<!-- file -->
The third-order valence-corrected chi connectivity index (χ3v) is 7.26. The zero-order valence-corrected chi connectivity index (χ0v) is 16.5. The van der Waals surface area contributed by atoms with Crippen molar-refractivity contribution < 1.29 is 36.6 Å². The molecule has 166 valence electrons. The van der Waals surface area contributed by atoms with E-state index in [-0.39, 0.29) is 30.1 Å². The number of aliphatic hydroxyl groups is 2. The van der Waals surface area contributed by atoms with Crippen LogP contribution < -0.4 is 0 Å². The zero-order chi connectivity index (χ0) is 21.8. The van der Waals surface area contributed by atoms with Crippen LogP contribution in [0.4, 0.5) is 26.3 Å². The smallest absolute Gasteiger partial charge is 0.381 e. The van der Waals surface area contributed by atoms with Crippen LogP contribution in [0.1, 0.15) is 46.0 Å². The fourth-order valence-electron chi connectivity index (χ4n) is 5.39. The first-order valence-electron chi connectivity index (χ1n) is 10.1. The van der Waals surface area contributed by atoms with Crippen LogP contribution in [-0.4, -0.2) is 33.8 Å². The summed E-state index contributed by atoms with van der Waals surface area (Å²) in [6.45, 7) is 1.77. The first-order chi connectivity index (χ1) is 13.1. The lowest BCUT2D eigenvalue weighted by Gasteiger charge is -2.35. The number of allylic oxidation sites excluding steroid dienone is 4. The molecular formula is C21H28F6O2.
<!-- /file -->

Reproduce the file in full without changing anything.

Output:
The third-order valence-corrected chi connectivity index (χ3v) is 7.26. The zero-order valence-corrected chi connectivity index (χ0v) is 16.5. The van der Waals surface area contributed by atoms with Crippen molar-refractivity contribution < 1.29 is 36.6 Å². The molecule has 166 valence electrons. The van der Waals surface area contributed by atoms with E-state index in [-0.39, 0.29) is 30.1 Å². The number of aliphatic hydroxyl groups is 2. The van der Waals surface area contributed by atoms with Crippen LogP contribution < -0.4 is 0 Å². The zero-order chi connectivity index (χ0) is 21.8. The van der Waals surface area contributed by atoms with Crippen LogP contribution in [0.4, 0.5) is 26.3 Å². The smallest absolute Gasteiger partial charge is 0.381 e. The van der Waals surface area contributed by atoms with Crippen LogP contribution in [0.1, 0.15) is 46.0 Å². The fourth-order valence-electron chi connectivity index (χ4n) is 5.39. The first-order valence-electron chi connectivity index (χ1n) is 10.1. The van der Waals surface area contributed by atoms with Crippen LogP contribution in [-0.4, -0.2) is 33.8 Å². The summed E-state index contributed by atoms with van der Waals surface area (Å²) in [6.45, 7) is 1.77. The first-order chi connectivity index (χ1) is 13.1. The lowest BCUT2D eigenvalue weighted by Gasteiger charge is -2.35. The number of allylic oxidation sites excluding steroid dienone is 4. The molecular formula is C21H28F6O2.